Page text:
An old plaque of Fate s.a the tire factory, workshop in Nueva Helvecia Uruguay.
I used to live some months in Montevideo back in 2015.
Uruguay is a rural country with a lot of agriculture machines.
Every tractor needs its repair shop, so there are quite some of these places.
Once I came along one of these workshops with a particular plaque; on it stated fate. This simple but genius lowercase‑f of the logo of this tire factory intrigued me. And like this, a typeface concept was born; add spaces into as many counter forms as possible.
The concept is to add spaces into counter forms.
First quirky scribble of Recife from 2015.
Since the old logo of fate was a sanserif typeface, I started making a groteskt font. However, I turned quickly to a serif typeface, which was more obvious as an option. Serif fonts are in general more calligraphic and therefore have more contrast. So the concept did fit better.
Timelapse; the evolution of the Recife font.
I designed Recife for editorial needs. Her design stands in the Dutch serif typeface tradition. Adding some extra space in the counter forms was seamlessly possible and gives the letters a subtile elegance. In 2018, I published Recife Text and Recife Display.
A variable font animation shows the final version of Recife Display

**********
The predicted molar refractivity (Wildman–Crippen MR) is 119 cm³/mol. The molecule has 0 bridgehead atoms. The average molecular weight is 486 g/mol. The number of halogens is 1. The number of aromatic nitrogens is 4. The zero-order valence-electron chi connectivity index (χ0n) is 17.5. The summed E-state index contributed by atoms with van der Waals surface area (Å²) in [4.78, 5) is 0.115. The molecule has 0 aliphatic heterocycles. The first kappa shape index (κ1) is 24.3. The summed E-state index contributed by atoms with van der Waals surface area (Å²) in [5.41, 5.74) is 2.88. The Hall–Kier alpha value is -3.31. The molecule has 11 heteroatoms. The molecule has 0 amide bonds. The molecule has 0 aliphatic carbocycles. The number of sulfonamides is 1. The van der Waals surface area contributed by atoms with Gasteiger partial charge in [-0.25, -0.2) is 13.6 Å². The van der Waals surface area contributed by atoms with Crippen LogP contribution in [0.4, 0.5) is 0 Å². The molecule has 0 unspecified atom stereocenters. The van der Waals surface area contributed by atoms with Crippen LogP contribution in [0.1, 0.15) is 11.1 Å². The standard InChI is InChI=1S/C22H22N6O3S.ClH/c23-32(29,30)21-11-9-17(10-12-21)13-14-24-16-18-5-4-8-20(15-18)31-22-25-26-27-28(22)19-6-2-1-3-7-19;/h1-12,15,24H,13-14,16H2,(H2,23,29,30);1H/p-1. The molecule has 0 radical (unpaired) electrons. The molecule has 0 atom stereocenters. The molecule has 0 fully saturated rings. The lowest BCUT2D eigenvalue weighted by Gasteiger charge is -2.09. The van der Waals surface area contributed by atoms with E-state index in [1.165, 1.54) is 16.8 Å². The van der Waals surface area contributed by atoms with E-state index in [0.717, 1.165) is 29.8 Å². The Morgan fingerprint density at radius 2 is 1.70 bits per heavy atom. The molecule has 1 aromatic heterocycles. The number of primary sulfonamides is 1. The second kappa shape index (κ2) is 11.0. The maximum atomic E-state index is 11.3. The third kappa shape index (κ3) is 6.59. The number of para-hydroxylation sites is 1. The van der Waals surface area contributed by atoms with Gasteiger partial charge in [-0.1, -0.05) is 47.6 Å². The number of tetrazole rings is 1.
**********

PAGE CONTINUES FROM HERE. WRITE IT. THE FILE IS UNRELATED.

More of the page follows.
After finishing Recife, I always thought of making a matching sub-family Recife Sans.
After some intending, I never was really convinced of the sketches of my Sans version.
I left Recife Sans in the drawers for some years. Then in 2021 I revisited the idea and had a fresh look at the whole notion. I felt there must be a way of using this concept for a sanserif font since it is a clear visual strategy which adds a unique character to letterforms.
Finaly, I had a new way of using this concept. Instead of adding a sister to Recife I thought of adding a cousin. This permitted me to think more independently from the first typeface. But somehow be more focused on how I use a concept for a separate font.
Sketchs from 2021; the Sans Version needs a large x-height…
…and an punchy character.
I named the Sans cousin Valizas. The key was to design Valizas with a large x-height. Like this, I had sufficient vertical space to fit the expressive character to it. Valizas has a fun and flowing appearance which makes this typeface one of a kind.
A variable font animation shows the final draft of Valizas
This summarises a process of even years. This project showed me the potential of simple concepts in visual design and that some ideas need their time.